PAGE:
When first reviewing the different types of voice mechanisms it can be easy for one to side with a more unitarist stand point over the pluralist, however when considering all informal, formal, bottom up, and top down scenarios it is actually more favourable for a business to adapt a more balanced approach as there can be strengths as well as flaws in both. It is the perceived understanding that due to the shift of focus out of the manufacturing industries and more into the service sectors, from manual employment to non-manual employment that there has been a drastic decline in the number of individuals signing up as a union member.

It can also be argued that the reason unions are in decline is merely due to the fact that people are more knowledge based which could have been a result of the prior unionizations bringing attention to the issues that at one point in time were very present within the working society. There are many pros along with a list of cons that are associated with both unions and non-unionized businesses.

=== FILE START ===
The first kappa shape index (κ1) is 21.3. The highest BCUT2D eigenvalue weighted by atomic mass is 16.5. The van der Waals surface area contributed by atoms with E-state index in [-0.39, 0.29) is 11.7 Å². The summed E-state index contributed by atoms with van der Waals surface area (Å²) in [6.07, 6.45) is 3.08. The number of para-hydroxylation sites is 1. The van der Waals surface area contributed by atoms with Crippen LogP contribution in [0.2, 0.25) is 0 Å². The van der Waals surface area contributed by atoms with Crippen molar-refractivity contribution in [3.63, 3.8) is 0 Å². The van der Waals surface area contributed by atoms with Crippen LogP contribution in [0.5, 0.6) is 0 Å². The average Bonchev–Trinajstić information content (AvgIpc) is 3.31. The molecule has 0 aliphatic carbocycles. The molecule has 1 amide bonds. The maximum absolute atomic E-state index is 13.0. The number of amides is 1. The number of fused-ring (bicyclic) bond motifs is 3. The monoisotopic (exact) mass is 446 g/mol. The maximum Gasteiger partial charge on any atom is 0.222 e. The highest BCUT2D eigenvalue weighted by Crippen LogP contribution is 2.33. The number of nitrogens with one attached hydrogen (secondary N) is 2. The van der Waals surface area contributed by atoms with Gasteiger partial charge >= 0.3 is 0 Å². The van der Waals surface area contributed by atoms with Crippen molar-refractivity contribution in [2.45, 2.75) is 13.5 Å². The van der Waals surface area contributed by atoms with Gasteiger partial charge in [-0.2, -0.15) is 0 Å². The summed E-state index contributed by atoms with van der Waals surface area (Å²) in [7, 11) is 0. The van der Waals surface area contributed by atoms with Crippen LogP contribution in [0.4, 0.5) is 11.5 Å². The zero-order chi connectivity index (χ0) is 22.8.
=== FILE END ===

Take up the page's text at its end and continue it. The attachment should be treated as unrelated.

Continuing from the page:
As mentioned earlier, non-unionized facilities are becoming more and more dominant in the working environment, the reason for this can be argued, however the focus now is not on why people are adapting a more unitarist approach or how the pluralist concept has seen a significant drop but to more focus on how these approaches can benefit the employees as well as the negative impact they may also impose on those same individuals in relation to the employee voice. Individuals that are employed by a facility that does not operate under a union agenda have a strong presence of employee voice surrounding them.